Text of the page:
Relationship between serum vitamin D and insulin resistance in normal weight and overweight or obese men.

  • Sabiha Iqbal Central Park Medical College, Lahore.
  • Syed Imran Ali Shah Central Park Medical College, Lahore.
  • Mirza Zeeshan Sikandar Central Park Medical College, Lahore.
Keywords: Insulin Resistance, Obesity, Vitamin D, Glucose Intolerance

Abstract

Obesity is a common clinical disorder featuring excessive buildup of body fat. The bioavailability of vitamin D in obese subjects is lowered because of its sequestration in the superfluous fat tissue. Hypovitaminosis D itself is associated with glucose intolerance, insulin resistance, dyslipidemia and hypertension, which are also linked to obesity. Objectives: To compare and correlate serum vitamin D and insulin resistance in controls and overweight / obese males. Study Design: Cross Sectional, Comparative Study. Setting: The study was conducted in the Department of Physiology, Post – Graduate Medical Institute (PGMI) in collaboration with Lahore General Hospital and Central Park Medical College. Period: From 7th June 2018 to 10th Oct 2018. Material and Methods: Eighty male subjects (age range 35-50 years) included in this cross-sectional comparative study were divided into two groups on the basis of BMI; Group I: non-obese (control) BMI < 25 Kg/m2 (n=40) and Group II: overweight / obese males with BMI ˃25 Kg/m2 (n=40). Fasting serum vitamin D (25 hydroxy cholecalciferol; 25-OH D, serum insulin and blood glucose levels were measured. Insulin resistance (IR) was estimated from fasting serum glucose levels taken in mmol/l and the fasting serum insulin taken in µIU/ml by using Homeostasis Model Assessment-estimated Insulin Resistance (HOMA-IR index). Results: Group II had lower serum 25-OH vitamin D levels and higher HOMA-IR index than control group. Significant negative correlation was present between serum vitamin D and HOMA-IR. Conclusion: Vitamin D deficiency may promote insulin resistance in overweight or obese individuals.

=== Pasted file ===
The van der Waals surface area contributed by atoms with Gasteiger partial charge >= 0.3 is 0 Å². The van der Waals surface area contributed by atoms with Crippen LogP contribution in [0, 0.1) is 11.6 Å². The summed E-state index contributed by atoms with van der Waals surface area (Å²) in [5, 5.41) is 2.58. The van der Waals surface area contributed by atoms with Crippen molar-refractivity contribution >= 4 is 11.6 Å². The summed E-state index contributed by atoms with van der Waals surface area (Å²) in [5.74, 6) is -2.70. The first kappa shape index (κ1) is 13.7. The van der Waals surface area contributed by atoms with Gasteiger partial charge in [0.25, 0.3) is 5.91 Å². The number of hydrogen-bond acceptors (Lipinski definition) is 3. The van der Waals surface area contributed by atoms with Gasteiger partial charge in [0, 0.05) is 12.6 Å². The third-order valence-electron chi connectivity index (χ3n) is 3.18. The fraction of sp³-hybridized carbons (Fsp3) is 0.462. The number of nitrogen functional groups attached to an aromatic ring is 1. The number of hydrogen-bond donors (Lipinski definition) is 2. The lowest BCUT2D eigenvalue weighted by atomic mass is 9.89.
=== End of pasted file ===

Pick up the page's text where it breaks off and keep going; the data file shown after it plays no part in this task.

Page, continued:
Author Biographies

Sabiha Iqbal, Central Park Medical College, Lahore.

MBBS, M.Phil

Assistant Professor

Department of Physiology

Syed Imran Ali Shah, Central Park Medical College, Lahore.

MBBS, M.Phil, DIC, PhD

Head

Department of Biochemistry

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Mirza Zeeshan Sikandar, Central Park Medical College, Lahore.

MBBS Student

Department of Biochemistry

 

Published
2019-11-10